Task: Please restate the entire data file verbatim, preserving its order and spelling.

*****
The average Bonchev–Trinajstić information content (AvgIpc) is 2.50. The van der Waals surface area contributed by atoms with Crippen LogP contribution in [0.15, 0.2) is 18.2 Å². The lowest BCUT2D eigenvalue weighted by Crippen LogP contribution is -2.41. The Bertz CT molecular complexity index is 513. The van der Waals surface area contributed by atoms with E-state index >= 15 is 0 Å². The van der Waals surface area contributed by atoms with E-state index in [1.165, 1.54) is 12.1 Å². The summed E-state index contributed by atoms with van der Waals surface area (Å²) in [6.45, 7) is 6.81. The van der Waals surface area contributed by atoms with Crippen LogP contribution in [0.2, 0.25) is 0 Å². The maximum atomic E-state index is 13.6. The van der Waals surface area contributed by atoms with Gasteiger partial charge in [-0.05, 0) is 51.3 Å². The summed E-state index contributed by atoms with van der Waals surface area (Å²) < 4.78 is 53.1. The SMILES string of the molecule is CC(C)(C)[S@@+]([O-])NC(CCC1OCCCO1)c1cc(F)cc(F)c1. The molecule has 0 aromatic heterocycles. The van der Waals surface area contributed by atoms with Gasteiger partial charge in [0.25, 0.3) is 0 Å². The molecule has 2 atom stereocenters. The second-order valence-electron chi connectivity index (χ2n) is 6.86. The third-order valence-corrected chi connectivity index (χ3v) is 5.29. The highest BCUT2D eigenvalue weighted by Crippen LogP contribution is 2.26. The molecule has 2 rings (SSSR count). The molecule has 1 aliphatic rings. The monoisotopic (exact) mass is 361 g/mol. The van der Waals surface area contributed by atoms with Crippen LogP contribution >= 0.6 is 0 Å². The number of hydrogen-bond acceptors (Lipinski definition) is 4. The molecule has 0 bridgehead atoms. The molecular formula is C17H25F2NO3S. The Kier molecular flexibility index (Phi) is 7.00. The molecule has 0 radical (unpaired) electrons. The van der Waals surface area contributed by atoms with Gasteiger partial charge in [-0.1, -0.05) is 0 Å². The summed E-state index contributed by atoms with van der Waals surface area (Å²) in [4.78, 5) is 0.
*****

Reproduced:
The average Bonchev–Trinajstić information content (AvgIpc) is 2.50. The van der Waals surface area contributed by atoms with Crippen LogP contribution in [0.15, 0.2) is 18.2 Å². The lowest BCUT2D eigenvalue weighted by Crippen LogP contribution is -2.41. The Bertz CT molecular complexity index is 513. The van der Waals surface area contributed by atoms with E-state index >= 15 is 0 Å². The van der Waals surface area contributed by atoms with E-state index in [1.165, 1.54) is 12.1 Å². The summed E-state index contributed by atoms with van der Waals surface area (Å²) in [6.45, 7) is 6.81. The van der Waals surface area contributed by atoms with Crippen LogP contribution in [0.2, 0.25) is 0 Å². The maximum atomic E-state index is 13.6. The van der Waals surface area contributed by atoms with Gasteiger partial charge in [-0.05, 0) is 51.3 Å². The summed E-state index contributed by atoms with van der Waals surface area (Å²) < 4.78 is 53.1. The SMILES string of the molecule is CC(C)(C)[S@@+]([O-])NC(CCC1OCCCO1)c1cc(F)cc(F)c1. The molecule has 0 aromatic heterocycles. The van der Waals surface area contributed by atoms with Gasteiger partial charge in [0.25, 0.3) is 0 Å². The molecule has 2 atom stereocenters. The second-order valence-electron chi connectivity index (χ2n) is 6.86. The third-order valence-corrected chi connectivity index (χ3v) is 5.29. The highest BCUT2D eigenvalue weighted by Crippen LogP contribution is 2.26. The molecule has 2 rings (SSSR count). The molecule has 1 aliphatic rings. The monoisotopic (exact) mass is 361 g/mol. The van der Waals surface area contributed by atoms with Crippen LogP contribution >= 0.6 is 0 Å². The number of hydrogen-bond acceptors (Lipinski definition) is 4. The molecule has 0 bridgehead atoms. The molecular formula is C17H25F2NO3S. The Kier molecular flexibility index (Phi) is 7.00. The molecule has 0 radical (unpaired) electrons. The van der Waals surface area contributed by atoms with Gasteiger partial charge in [-0.1, -0.05) is 0 Å². The summed E-state index contributed by atoms with van der Waals surface area (Å²) in [4.78, 5) is 0.